Tyndale's Translation
Tyndale was born in 1494 or 1495 and educated at Oxford and Cambridge. As a tutor, he translated an early work by Erasmus and came to the attention of county ecclesiastical authorities who charged him with heresy, a charge that was not sustained. Tyndale became convinced that much of the confusion concerning various matters then under debate was the general ignorance of the Bible, even among the clergy, and determined to make a vernacular English translation from the original Greek. He could not do so legally in England, however, without church approval. In the summer of 1523, he sought permission for the endeavor from the Bishop of London but did not receive it. Eventually, he decided to go abroad to work on his translation.

Printing of Tyndale's translation of the New Testament, based on Erasmus's Greek edition, was completed by the end of February, 1526. Tyndale revised his New testament in 1534 and 1535; the 1534 version became the definitive one. By 1530, Tyndale had published his translation of the first five books of the Old Testament; a year later he published an edition of Jonah. He also completed a translation of the Old Testament books from Joshua to Second Chronicles although it was not published until it was incorporated into "Matthew's Bible," in 1537. Many of Tyndale's readings found their way into the Authorized Version of 1611 (eventually known as the King James Version).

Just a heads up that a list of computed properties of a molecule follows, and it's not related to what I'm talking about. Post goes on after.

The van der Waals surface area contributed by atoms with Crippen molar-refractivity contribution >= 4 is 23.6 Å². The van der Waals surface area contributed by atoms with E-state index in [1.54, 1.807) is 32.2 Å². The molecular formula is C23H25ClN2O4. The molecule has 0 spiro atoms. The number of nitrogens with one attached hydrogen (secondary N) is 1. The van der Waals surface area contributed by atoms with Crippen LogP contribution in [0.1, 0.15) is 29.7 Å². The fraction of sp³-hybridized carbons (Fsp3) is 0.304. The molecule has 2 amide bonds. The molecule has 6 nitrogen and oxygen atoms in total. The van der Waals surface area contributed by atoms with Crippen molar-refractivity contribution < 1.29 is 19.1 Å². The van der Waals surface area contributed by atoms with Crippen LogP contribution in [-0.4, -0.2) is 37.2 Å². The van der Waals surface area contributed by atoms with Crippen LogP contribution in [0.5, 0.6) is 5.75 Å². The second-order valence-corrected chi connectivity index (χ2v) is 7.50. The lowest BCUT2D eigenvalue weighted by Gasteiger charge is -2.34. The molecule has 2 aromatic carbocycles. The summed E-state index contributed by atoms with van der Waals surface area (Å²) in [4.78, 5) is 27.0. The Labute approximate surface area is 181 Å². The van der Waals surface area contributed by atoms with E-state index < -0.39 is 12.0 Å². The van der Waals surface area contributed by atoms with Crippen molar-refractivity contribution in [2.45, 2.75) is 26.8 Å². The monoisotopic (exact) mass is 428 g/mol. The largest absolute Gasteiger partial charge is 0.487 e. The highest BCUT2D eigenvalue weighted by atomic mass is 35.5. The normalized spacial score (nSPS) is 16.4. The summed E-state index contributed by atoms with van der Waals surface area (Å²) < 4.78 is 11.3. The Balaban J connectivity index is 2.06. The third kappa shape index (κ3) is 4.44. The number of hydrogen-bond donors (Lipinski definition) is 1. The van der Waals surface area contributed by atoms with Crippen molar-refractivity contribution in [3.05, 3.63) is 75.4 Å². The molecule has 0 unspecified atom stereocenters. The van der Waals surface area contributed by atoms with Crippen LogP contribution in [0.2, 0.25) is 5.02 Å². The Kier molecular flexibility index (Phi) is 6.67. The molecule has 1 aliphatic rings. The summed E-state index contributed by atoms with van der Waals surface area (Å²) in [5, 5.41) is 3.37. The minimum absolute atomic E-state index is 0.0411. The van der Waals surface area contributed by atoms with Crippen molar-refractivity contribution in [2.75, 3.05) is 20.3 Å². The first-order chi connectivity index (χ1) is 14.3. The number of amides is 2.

Tyndale's Old Testament translation was the first to be rendered directly from the Hebrew rather than from the Latin Vulgate. While most educated men of the period read some Greek and Latin, few knew Hebrew, and Tyndale spent many years studying the language before making his translation. The Tyndale Old Testament, is idiomatic and surprisingly fresh. In Genesis 3, for example, the snake replies to Eve's protests with "Tush, ye shall not die." Elsewhere we read that Joseph was a "lucky fellow" and that pharaoh's "jolly captains" drown in the red sea. Not only was this an English Old Testament, the volume was small enough to fit in a pocket; anyone could carry and read these books on their own, without the mediation of the clergy.

A Complete English Bible
By the time of Tyndale's death, a version of the complete Bible, in English and drawing largely on Tyndale's work, was being circulated. This Bible was the work of Miles Coverdale, an Augustinian friar who left his order under the influence of the Reformation movement and sought safety on the continent. There, he worked as Tyndale's assistant and proof reader before returning to England in 1535. For much of the rest of his life, he alternated between periods of English residence and exile, escaping death under Mary Tudor only because of the intervention of the King of Denmark, but finally settling in England permanently in 1559.